Abbott, meanwhile, spurned the protocol and skipped UN climate conferences. After recent criticism from leaders of Pacific countries on Abbott’s substandard actions in combating climate change, Turnbull has an opportunity to revise it by pursuing a more progressive stance on climate change, including returning to binding international commitments.
Furthermore, Turnbull has a great interest in engaging rising powers. In one of his speeches he urged Australia to recognize China’s rising power status, rather than keep pursuing a balancing strategy between the US and China. Turnbull is concerned about the need to build a regional architecture that could better accommodate rising powers.
Moreover, the economy will become his top priority — it was also one of the main reasons for Abbott’s expulsion. Having Foreign Minister Julie Bishop, who retained her position as deputy leader of the party, Turnbull’s foreign policy will be likely aimed at advocating forceful trade diplomacy.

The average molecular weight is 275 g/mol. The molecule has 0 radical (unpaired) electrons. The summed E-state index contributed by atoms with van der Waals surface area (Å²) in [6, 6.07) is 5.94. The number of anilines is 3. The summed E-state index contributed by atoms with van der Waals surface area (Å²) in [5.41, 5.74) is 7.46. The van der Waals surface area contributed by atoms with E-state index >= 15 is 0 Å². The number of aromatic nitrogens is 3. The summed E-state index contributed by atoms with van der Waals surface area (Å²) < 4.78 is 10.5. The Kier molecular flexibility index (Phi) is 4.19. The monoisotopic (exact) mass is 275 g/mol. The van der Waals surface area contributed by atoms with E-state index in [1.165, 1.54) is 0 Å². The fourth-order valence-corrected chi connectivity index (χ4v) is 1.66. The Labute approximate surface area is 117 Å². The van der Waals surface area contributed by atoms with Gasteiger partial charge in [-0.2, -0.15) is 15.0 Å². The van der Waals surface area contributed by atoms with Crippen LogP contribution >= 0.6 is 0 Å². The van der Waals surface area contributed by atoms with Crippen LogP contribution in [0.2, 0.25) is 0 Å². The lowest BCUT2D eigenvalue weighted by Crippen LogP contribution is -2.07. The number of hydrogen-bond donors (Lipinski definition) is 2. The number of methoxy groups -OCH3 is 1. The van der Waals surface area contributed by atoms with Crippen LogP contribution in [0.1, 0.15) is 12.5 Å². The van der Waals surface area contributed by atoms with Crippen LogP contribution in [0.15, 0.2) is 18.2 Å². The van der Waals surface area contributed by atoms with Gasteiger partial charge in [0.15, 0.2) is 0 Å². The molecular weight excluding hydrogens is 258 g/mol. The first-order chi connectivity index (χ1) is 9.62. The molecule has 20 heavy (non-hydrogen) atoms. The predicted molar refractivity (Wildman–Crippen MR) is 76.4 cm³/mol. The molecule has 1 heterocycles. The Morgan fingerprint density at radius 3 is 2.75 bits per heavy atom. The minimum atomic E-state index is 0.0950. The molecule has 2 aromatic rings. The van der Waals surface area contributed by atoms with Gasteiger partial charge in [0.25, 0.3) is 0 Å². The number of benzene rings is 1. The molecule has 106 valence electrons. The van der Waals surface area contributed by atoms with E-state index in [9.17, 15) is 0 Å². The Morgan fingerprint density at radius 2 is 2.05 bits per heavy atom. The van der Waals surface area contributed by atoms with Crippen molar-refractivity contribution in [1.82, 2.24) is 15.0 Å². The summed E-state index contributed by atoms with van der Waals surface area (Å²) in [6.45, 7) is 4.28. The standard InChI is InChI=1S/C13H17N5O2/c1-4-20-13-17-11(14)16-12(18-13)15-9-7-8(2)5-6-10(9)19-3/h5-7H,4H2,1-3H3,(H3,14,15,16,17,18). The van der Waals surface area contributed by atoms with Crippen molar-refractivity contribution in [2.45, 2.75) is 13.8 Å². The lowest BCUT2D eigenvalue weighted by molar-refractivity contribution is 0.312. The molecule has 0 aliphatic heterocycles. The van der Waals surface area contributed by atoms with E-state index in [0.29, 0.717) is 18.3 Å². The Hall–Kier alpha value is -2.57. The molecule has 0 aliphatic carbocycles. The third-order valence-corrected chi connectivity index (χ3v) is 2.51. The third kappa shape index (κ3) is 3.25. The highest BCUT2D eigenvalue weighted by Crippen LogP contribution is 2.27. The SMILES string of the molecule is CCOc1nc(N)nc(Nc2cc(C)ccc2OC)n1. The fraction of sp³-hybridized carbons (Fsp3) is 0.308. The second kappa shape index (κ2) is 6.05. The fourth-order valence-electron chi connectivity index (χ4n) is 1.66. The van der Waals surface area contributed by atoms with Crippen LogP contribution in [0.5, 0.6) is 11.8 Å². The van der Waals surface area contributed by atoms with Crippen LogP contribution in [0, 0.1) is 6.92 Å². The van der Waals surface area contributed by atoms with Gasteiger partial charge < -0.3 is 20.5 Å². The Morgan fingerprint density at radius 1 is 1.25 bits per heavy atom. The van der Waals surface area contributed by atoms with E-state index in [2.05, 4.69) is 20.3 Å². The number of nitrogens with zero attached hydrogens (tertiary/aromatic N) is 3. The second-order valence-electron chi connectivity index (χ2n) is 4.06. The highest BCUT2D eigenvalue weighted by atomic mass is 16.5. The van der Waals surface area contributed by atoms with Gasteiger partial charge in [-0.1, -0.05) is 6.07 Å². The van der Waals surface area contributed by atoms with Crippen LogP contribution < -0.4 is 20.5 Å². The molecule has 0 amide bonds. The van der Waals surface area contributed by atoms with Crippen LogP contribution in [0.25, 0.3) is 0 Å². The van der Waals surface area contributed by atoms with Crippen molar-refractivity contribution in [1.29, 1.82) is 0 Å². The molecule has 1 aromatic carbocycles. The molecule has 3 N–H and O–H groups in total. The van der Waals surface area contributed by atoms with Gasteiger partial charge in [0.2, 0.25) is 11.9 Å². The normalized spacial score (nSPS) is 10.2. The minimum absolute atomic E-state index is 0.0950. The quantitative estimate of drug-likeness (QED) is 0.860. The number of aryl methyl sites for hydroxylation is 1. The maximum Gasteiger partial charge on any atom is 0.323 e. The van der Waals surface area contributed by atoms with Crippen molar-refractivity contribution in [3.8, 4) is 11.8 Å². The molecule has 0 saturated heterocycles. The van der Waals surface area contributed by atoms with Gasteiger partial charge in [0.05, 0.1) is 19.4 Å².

On bilateral foreign trade agreements (FTA), Turnbull seems to be looking at bilateral FTA with India, after the conclusions of Australia’s FTAs with Japan, Korea and China. Regionally, Australia will focus on strengthening the Trans-Pacific Partnership, which is currently undergoing intense negotiation.
The election of Turnbull may not decisively change Australia’s foreign policy toward Indonesia in the near term. Turnbull clearly backed Abbott’ ‘stop the boat’ policy, which became one of obstacles in Australia-Indonesia ties. But if the two countries could find common interest on the three aforementioned issues, relations will likely improve.